The numbers in blue above note when Fairley played under Schwartz. In 2015 free agency, Fairley signed a one-year deal with the Rams worth $5 million. If his price tag comes down a shade, Fairley could be an attractive rotational DT for depth.
Jones is yet another player who had his best success in the league under Schwartz. The Titans drafted Jones in 2008 in the second round, and while defensive coordinators aren't exactly the guys pulling the trigger in the war room, you can bet Schwartz liked him. In his rookie season, Jones had 5 sacks and 3 forced fumbles, and then Schwartz was off to be the head coach of the Lions.
In 2013, Jones signed with Schwartz's Lions in free agency. He was lost for the season Week 3 with a ruptured patellar tendon.
Could Schwartz and Jones try to unite for a third time? On the one hand, the Eagles are likely to be loading up on defensive line talent, like they used to in the Reid 4-3 days. You know... fastballs and whatnot. On the other hand, Jones will be turning 30 in May. In my view, the Eagles should be looking to go young and building for the long term, but it's hard to ignore Schwartz's and Jones' history, and Jones may come at a reasonable price.
In 2012, Whitehead was drafted in the fifth round by the Lions when Schwartz was their head coach. Obviously, we can conclude from that fact that Schwartz thought at least at one time that Whitehead was a fit for his defense. Whitehead, meanwhile, was a Temple product, and could find a move home appealing.
If the Eagles do not believe in Kiko Alonso (or can find a trade partner for him), Whitehead would make sense as an option for the Eagles at SAM, with Jordan Hicks at the MIKE spot, and Mychal Kendricks at WILL.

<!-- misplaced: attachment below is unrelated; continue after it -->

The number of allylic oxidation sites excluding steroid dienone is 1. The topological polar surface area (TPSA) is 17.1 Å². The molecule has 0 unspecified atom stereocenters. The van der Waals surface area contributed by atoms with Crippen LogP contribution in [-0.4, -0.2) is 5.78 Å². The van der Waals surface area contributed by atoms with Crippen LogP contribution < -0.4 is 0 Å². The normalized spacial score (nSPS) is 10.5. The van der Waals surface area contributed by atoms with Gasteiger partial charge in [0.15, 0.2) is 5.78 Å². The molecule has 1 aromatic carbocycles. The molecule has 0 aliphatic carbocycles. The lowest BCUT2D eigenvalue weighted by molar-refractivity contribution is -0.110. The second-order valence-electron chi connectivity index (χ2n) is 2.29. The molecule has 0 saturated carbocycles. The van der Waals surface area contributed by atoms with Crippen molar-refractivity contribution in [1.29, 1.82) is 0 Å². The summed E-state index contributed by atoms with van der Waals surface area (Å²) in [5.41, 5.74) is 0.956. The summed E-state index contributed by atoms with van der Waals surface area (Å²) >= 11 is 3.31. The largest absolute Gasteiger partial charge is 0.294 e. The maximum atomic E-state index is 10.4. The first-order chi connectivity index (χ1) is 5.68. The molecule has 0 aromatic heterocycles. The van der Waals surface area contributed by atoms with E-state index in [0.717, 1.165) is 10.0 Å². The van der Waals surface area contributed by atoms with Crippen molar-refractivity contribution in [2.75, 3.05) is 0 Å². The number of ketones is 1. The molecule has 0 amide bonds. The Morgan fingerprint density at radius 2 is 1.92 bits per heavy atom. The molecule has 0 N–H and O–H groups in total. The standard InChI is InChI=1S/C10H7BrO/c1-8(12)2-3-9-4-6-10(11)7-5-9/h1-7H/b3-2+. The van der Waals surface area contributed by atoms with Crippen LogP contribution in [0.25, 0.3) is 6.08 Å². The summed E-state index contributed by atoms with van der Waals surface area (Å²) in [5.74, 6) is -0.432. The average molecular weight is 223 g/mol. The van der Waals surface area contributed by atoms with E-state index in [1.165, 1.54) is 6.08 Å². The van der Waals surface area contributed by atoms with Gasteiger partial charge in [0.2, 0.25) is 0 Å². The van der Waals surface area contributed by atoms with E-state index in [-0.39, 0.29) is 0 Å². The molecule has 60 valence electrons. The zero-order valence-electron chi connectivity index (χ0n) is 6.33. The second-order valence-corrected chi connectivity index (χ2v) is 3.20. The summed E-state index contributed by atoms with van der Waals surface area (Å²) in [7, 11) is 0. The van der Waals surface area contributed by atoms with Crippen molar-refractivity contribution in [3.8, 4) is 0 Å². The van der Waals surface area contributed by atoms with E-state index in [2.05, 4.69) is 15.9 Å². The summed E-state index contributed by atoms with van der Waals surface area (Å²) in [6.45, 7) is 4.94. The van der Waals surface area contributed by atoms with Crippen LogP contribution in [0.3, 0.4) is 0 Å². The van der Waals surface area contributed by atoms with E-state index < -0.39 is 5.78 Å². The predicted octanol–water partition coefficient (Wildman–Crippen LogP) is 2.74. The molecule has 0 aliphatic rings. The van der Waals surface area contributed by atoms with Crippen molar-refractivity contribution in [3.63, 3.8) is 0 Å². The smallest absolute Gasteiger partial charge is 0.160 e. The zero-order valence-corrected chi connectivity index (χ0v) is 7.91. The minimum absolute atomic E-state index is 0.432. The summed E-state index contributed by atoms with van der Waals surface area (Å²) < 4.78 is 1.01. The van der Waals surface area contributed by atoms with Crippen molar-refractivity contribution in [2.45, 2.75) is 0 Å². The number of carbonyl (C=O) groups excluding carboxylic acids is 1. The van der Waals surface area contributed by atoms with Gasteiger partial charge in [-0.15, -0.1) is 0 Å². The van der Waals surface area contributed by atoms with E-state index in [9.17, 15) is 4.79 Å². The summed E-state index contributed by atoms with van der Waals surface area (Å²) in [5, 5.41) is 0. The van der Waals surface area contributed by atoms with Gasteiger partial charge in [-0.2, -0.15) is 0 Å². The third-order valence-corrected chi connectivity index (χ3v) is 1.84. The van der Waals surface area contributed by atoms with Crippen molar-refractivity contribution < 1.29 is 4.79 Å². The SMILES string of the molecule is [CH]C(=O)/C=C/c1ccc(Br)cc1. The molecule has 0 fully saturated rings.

Whitehead did not start at the beginning of the 2015 season, but the Lions inserted him in as a starter in their ninth game. In the eight games he started last season, Whitehead had 37 tackles, 2 sacks, 5 pass breakups and an interception. He'll turn 26 in April.
There are a number of good safeties who are set to become free agents this offseason, such as Eric Berry (franchise tagged), Eric Weddle, Reggie Nelson, Tashaun Gipson, Rashad Johnson, Rodney McLeod, and George Iloka, to name a few.
Two of those guys are Bengals -- Nelson and Iloka. Nelson was tied for the league lead in interceptions with eight, while Iloka was a solid, well-rounded safety who did not make many splash plays, but did not give up many either. It's going to be very difficult for the Bengals to keep both of them.
Iloka will turn 26 in March. Like Jeff Allen and Jermaine Kearse above, Iloka is an ascending player coming off his rookie contract who the Eagles could immediately insert into their starting lineup and be set there for five years. The downside is that Iloka is likely to command a high price tag.
McLeod is only 5'10, 195, which is less than ideal, but he plays bigger than his size. From 2013-2015, when he was a three-year starter, McLeod had 233 tackles, 18 pass breakups, 5 interceptions, and 7 forced fumbles. As you might expect from a smaller safety, he has good range. Here's McLeod in 2014 against the Broncos. He was actually called for a hit on a defenseless receiver on this play, but watch his ability to get to the sideline from his center field position:
McLeod possesses similar athleticism to Walter Thurmond, but is a more physical player in run support. He'll be 26 in June.
Abdullah turns 31 in July, so he is not an ideal fit for an Eagles team I suspect will once again try to begin rebuilding with youth. However, Abdullah played well last season and would make sense as a Plan B or C if other safety targets sign elsewhere. Obviously, having played for the Chiefs, Doug Pederson should have some kind of idea about his character, even if he didn't coach him directly.